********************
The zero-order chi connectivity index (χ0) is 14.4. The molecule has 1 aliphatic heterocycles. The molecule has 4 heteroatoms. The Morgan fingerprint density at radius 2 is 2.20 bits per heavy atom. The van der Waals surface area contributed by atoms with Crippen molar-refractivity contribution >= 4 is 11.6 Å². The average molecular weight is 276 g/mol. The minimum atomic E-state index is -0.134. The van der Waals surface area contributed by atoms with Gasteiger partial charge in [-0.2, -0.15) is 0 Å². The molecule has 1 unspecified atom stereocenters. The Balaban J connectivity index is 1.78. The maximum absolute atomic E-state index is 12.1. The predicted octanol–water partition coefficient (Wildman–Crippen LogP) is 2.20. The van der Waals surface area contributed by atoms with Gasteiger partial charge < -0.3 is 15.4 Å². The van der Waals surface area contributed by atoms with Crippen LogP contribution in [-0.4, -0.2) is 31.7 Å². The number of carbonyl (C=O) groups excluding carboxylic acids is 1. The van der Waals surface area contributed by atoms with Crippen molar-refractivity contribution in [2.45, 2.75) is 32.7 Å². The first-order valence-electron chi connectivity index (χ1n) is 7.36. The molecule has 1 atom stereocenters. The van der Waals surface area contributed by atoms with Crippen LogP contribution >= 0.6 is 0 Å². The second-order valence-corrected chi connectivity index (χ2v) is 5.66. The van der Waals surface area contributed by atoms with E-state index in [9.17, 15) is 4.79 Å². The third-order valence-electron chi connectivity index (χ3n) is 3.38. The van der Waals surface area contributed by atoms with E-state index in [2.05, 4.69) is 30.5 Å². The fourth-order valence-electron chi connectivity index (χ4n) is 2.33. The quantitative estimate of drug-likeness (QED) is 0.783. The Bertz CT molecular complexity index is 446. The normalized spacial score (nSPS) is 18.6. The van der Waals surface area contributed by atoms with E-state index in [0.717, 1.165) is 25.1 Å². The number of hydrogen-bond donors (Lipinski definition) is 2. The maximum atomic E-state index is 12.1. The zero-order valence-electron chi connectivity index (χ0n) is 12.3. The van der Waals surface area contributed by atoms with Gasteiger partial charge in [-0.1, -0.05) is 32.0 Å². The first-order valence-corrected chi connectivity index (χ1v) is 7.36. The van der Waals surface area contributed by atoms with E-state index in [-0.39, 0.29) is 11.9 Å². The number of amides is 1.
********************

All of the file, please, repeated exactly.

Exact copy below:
The zero-order chi connectivity index (χ0) is 14.4. The molecule has 1 aliphatic heterocycles. The molecule has 4 heteroatoms. The Morgan fingerprint density at radius 2 is 2.20 bits per heavy atom. The van der Waals surface area contributed by atoms with Crippen molar-refractivity contribution >= 4 is 11.6 Å². The average molecular weight is 276 g/mol. The minimum atomic E-state index is -0.134. The van der Waals surface area contributed by atoms with Gasteiger partial charge in [-0.2, -0.15) is 0 Å². The molecule has 1 unspecified atom stereocenters. The Balaban J connectivity index is 1.78. The maximum absolute atomic E-state index is 12.1. The predicted octanol–water partition coefficient (Wildman–Crippen LogP) is 2.20. The van der Waals surface area contributed by atoms with Gasteiger partial charge < -0.3 is 15.4 Å². The van der Waals surface area contributed by atoms with Crippen LogP contribution in [-0.4, -0.2) is 31.7 Å². The number of carbonyl (C=O) groups excluding carboxylic acids is 1. The van der Waals surface area contributed by atoms with Crippen molar-refractivity contribution in [2.45, 2.75) is 32.7 Å². The first-order valence-electron chi connectivity index (χ1n) is 7.36. The molecule has 1 atom stereocenters. The van der Waals surface area contributed by atoms with Crippen LogP contribution >= 0.6 is 0 Å². The second-order valence-corrected chi connectivity index (χ2v) is 5.66. The van der Waals surface area contributed by atoms with E-state index in [9.17, 15) is 4.79 Å². The third-order valence-electron chi connectivity index (χ3n) is 3.38. The van der Waals surface area contributed by atoms with E-state index in [2.05, 4.69) is 30.5 Å². The fourth-order valence-electron chi connectivity index (χ4n) is 2.33. The quantitative estimate of drug-likeness (QED) is 0.783. The Bertz CT molecular complexity index is 446. The normalized spacial score (nSPS) is 18.6. The van der Waals surface area contributed by atoms with E-state index in [0.717, 1.165) is 25.1 Å². The number of hydrogen-bond donors (Lipinski definition) is 2. The maximum atomic E-state index is 12.1. The zero-order valence-electron chi connectivity index (χ0n) is 12.3. The van der Waals surface area contributed by atoms with Gasteiger partial charge in [-0.1, -0.05) is 32.0 Å². The first-order valence-corrected chi connectivity index (χ1v) is 7.36. The van der Waals surface area contributed by atoms with E-state index in [-0.39, 0.29) is 11.9 Å². The number of amides is 1.